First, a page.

Consider a Class 1 graph with degree $\Delta\ge3$ and the induced subgraph formed by deleting a set of independent vertices of cardinality $\left\lfloor\frac{n}{\Delta}\right\rfloor$. Then, what is the number of disjoint near perfect matchings(when the induced subgraph is odd) or perfect matchings(when the induced subgraph is even) which cover the edges of the graph maximally?

The same question for Class 2 graphs, is, what is the number of disjoint near-perfect matchings or perfect matchings of the induced subgraph formed by deleting an independent set of vertices that cover the edges of the graph maximally?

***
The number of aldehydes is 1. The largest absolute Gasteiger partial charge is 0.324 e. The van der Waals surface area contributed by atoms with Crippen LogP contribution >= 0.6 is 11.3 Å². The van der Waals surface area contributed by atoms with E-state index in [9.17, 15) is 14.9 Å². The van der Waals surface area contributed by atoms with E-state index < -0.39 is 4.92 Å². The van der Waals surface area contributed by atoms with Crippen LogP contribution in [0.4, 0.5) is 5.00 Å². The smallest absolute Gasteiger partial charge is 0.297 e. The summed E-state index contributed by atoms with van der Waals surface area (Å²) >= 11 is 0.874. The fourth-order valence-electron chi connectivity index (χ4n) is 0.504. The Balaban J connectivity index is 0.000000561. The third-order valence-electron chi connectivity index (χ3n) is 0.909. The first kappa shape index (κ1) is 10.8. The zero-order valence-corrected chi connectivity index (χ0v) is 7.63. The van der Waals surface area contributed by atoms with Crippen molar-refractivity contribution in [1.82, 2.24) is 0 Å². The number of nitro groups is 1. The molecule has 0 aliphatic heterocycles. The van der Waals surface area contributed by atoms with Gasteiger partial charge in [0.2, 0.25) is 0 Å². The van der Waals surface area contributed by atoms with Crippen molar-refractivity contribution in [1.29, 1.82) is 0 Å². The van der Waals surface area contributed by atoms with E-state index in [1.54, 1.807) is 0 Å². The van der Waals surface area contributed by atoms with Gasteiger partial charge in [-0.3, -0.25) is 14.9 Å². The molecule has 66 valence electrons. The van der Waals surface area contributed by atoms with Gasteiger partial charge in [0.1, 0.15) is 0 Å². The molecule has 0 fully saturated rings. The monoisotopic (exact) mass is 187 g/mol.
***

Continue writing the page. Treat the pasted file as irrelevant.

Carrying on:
Subquestion: What if the graph were to be a power of cycles, or, a circulant graph?

I feel that on removal of an independent set of vertices(of cardinality $\left\lfloor\frac{n}{\Delta}\right\rfloor$), the number of disjoint near perfect matchings in a Class 1(or atleast powers of cycles) is atleast $\Delta-2$. Is this true?, or, are there any counterexamples? Is the matching polynomial of any use here? I think the matching generating polynomial gives the number of distinct perfect matchings but they do not take into consideration whether the edges of graph are covered or not. For example, the complete graph on six vertices is said to have $15$ distinct perfect matchings. But, only $5$ distinct perfect matchings are sufficient to cover the graph maximally(covers all edges). So, the maximal matchings I discuss here are disjoint and sort of nearly factorise the induced subgraph. I also think perfect matchings( or near-perfect matchings) of induced subgraphs of regular graphs can be thought of as permanents of the adjacency matrix of the induced subgraph. Can this approach be used? Thanks beforehand.